• Hemorrhage or ischemic changes. Drugs can alter nail vessels, causing hemorrhage or ischemic changes. Toenails are more prone to the former because they suffer mechanical trauma more often than do fingernails.1 Ischemic changes occur in a full range of severities, from a Raynaud-like presentation to digital gangrene, which is more likely in patients with severe peripheral vascular disease. These changes may be reversible.1,17
  • Melanic pigmentation can occur in 2 ways. Drugs that activate a group of melanocytes produce single longitudinal pigmented bands (melanonychia) that alternate with normal color, but drugs that activate melanocytes diffusely discolor the entire nail. Usually, the pigment is brown to black.18,19
  • Nonmelanic pigmentation occurs when the nail matrix extracts the drug and stores it in the nail, or the drug deposits in the nail or subungual area. The nail may turn blue, brown, or gray, depending on the drug, and the color will grow out as the nail does.1,20,21
  • Irritant or allergic reactions. Topical agents sometimes cause nail changes, with irritant or allergic reactions being the most common. Symptoms include redness, itching, hives, blistering, and pain under and near the nail.22-25

Table: Drugs Associated with Nail Changes

Nail Change

Nail Area Affected

Potential Causes

Beau’s lines

Nail matrix

Mechanical insult

Drugs: chemotherapy (docetaxel, cyclophosphamide), retinoids, interferons

Onychomadesis (nail brittleness from severe Beau’s lines)

Nail matrix

Infections: scarlet fever, hand-foot-and-mouth disease, or Kawasaki disease

Systemic reactions: Stevens-Johnson syndrome and pemphigus

Drugs: high-dose chemotherapy, carbamazepine, lithium carbonate, valproic acid, high-dose cephaloridine, and cloxacillin

Leukonychia

Nail matrix

Poisonings: sulfamide, pilocarpine, carbon monoxide, heavy metals (especially arsenic)

Drugs: chemotherapeutic drugs (eg, cyclophosphamide, vincristine, doxorubicin)

Disease: Hodgkin’s disease, hypocalcemia, pneumonia, psoriasis, renal or hepatic failure, sickle cell anemia, and helminthic infections

Nail thinning and fragility

Nail matrix

Drugs: chemotherapy, retinoids

Onycholysis

Nail bed

Infections: hand-foot-and-mouth disease

Drugs: taxanes (eg, docetaxel, paclitaxel), anthracyclines (eg, doxorubicin), bleomycin, immunosuppressive drugs (eg, sirolimus, rituximab), tetracyclines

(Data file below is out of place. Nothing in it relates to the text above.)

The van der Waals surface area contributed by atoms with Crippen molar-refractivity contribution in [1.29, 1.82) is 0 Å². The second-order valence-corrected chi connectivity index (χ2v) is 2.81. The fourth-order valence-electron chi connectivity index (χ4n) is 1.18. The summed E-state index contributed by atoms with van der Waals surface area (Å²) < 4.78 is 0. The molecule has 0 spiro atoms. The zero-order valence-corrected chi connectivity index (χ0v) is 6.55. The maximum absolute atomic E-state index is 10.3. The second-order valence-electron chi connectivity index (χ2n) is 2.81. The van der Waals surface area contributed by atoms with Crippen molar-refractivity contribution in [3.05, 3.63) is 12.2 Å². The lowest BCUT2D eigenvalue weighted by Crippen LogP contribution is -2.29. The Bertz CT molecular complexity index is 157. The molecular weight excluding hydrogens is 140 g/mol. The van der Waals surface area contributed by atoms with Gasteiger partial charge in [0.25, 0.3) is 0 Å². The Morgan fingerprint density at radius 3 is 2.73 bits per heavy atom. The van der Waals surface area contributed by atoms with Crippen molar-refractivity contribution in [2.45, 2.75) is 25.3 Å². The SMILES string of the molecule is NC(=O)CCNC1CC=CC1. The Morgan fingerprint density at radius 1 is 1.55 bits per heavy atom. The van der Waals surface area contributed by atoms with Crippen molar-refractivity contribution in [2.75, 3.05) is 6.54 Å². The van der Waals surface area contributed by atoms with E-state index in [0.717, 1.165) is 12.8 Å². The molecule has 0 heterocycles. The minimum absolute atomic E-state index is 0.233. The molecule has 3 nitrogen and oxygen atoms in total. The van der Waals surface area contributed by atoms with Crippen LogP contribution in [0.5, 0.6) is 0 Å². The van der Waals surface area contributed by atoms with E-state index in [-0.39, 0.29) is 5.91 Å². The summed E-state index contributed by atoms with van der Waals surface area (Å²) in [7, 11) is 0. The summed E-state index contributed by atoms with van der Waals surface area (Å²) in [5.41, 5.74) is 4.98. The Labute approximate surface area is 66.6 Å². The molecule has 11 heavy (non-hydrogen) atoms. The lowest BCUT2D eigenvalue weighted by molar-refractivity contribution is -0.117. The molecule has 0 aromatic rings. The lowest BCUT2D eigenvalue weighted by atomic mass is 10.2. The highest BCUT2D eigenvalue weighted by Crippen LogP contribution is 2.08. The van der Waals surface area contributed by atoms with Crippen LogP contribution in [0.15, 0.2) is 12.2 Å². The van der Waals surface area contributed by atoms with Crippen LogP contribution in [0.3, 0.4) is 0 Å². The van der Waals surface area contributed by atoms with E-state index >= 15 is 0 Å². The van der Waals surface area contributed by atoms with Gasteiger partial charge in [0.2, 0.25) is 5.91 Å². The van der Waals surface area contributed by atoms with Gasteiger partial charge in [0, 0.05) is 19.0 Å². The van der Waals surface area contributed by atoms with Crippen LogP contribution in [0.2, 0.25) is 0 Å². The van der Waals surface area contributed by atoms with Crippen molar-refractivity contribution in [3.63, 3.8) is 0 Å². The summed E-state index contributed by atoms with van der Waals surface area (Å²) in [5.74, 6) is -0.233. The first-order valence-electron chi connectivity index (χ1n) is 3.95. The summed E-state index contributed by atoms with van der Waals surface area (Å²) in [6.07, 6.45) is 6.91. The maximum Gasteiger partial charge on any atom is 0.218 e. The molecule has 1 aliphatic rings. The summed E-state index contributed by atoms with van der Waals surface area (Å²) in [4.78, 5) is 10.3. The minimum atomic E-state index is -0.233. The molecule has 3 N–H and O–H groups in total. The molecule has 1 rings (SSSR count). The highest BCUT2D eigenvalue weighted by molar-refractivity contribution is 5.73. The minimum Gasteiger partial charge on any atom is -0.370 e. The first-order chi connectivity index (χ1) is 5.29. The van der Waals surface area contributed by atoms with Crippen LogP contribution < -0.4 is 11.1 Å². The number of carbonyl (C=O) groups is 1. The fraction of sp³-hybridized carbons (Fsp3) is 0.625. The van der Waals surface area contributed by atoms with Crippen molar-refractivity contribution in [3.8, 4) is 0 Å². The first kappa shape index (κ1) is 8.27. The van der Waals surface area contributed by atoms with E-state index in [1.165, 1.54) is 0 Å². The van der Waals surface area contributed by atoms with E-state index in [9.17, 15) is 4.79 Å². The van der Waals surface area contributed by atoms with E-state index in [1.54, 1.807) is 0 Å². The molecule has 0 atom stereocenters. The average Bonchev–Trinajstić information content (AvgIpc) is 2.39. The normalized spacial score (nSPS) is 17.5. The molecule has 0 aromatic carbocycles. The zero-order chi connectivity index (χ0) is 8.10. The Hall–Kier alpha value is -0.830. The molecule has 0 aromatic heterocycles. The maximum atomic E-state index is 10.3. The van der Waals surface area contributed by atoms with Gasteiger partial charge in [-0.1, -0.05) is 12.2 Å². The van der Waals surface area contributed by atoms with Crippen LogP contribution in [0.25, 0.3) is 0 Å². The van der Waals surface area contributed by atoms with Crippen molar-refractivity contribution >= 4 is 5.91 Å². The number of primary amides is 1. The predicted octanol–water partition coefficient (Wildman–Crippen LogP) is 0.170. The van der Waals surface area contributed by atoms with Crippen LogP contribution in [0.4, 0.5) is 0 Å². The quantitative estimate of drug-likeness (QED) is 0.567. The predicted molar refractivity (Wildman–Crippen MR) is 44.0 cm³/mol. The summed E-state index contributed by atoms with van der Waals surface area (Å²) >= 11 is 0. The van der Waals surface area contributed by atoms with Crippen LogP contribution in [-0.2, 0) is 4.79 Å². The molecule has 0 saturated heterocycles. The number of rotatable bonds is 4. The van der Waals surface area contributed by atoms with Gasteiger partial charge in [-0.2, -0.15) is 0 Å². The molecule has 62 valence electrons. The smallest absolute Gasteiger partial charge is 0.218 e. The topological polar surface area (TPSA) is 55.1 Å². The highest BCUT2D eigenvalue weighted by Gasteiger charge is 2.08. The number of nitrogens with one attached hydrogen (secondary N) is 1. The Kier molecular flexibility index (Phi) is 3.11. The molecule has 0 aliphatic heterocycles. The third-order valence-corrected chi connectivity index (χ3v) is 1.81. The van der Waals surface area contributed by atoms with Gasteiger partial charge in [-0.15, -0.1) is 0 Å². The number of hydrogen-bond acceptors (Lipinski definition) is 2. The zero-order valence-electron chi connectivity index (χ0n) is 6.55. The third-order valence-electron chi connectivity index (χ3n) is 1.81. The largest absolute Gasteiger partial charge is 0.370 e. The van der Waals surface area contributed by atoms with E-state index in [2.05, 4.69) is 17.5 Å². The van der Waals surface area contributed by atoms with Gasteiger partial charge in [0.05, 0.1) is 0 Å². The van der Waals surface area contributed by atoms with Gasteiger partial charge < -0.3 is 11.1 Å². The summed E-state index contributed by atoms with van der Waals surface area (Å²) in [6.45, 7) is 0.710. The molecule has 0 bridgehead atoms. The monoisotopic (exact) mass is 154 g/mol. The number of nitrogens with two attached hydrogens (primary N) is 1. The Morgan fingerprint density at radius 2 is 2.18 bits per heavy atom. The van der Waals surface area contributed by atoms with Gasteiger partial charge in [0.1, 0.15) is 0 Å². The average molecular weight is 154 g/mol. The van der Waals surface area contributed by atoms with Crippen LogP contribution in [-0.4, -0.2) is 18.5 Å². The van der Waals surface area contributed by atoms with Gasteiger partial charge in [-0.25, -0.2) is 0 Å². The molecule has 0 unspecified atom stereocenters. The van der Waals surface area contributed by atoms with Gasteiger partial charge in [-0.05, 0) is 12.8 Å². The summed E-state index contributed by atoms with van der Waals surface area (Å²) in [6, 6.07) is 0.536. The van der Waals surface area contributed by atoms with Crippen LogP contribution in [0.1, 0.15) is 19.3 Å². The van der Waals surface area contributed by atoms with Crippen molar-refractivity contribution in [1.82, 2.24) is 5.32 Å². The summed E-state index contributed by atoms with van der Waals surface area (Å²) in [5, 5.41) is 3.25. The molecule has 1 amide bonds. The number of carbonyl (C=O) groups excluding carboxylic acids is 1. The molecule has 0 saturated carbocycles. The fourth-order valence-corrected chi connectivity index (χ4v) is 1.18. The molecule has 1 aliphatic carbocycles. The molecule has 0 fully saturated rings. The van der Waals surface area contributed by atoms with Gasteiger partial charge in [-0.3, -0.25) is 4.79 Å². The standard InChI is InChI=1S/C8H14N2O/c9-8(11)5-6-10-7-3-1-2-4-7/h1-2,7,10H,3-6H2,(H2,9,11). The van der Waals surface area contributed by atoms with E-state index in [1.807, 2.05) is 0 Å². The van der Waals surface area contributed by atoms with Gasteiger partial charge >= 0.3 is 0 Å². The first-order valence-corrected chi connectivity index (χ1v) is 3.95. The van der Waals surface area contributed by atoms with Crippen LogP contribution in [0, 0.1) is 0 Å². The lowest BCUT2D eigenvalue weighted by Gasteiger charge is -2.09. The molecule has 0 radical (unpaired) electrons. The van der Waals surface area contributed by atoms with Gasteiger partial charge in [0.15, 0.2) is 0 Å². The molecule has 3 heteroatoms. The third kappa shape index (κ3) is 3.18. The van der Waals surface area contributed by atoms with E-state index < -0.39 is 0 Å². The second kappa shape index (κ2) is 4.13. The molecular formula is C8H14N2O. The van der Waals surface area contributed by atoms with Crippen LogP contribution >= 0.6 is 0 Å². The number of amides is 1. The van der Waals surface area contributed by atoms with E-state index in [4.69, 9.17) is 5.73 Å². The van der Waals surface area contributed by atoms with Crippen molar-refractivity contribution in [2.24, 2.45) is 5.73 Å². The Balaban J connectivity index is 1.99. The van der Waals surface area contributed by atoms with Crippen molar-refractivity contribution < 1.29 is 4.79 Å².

Photoonycholysis

Nail bed

Disease: porphyrias

Drugs: aminolevulinic acid (photodynamic therapy), thiazide diuretics, clorazepate dipotassium, fluoroquinolones, griseofulvin, olanzapine and aripiprazole, psoralens, quinine, tetracyclines

Paronychia and pyogenic granuloma

Periungual folds

Drugs: taxanes, retinoids (systemic and topical) antiretrovirals (especially indinavir), epidermal growth factor—receptor inhibitors (eg, cetuximab, gefitinib), and capecitabine

Hemorrhage

Nail vasculature

Drugs: taxanes, anthracyclines, immunosuppressive drugs (eg, sirolimus, rituximab), sorafenib, sunitinib, anticoagulants, aspirin, retinoids

Melanic pigmentation

Entire nail

Drugs: chemotherapy, infliximab, zidovudine

Nonmelanic pigmentation

Entire nail

Drugs: tetracyclines (especially minocycline); antimalarial therapy with amodiaquine, chloroquine, mepacrine, or quinacrine

Irritant or allergic reactions

Nail plate

or surrounding tissues

Drugs: urea-containing topical, antifungal drugs

Nail polish and cosmetics used on nails

Adapted from references 1-25.

End Note

Drug-induced nail changes can be solely cosmetic problems, but serious nail changes can be so painful that they impair manual activities or ambulation. Patients may have questions about the changes—their causes, the likelihood they will resolve, and how to treat discomfort if it occurs. It is critical to involve patients’ other caregivers if the changes are significant or impairing.

Ms. Wick is a visiting professor at the University of Connecticut School of Pharmacy.

References

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  • Skin and nail: barrier function, structure, and anatomy considerations for drug delivery. Particle Sciences website. www.particlesciences.com/news/technical-briefs/2009/skin-and-nail.html. Accessed February 11, 2014.
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  • Chang CC, Wu CC. Beau’s lines. QJM. 2013;106:383.
  • Eastwood JB, Curtis JR, Smith EK, et al. Shedding of nails apparently induced by the administration of large amounts of cephaloridine and cloxacillin in two anephric patients. Br J Dermatol. 1969;81:750-752.
  • Grossman M, Scher RK. Leukonychia. Review and classification. Int J Dermatol. 1990;29:535-541.
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  • Piraccini BM, Alessandrini A, Bruni F, et al. Acute periungueal dermatitis induced by application of urea-containing cream under occlusion. J Dermatol Case Rep. 2012;6:18-20.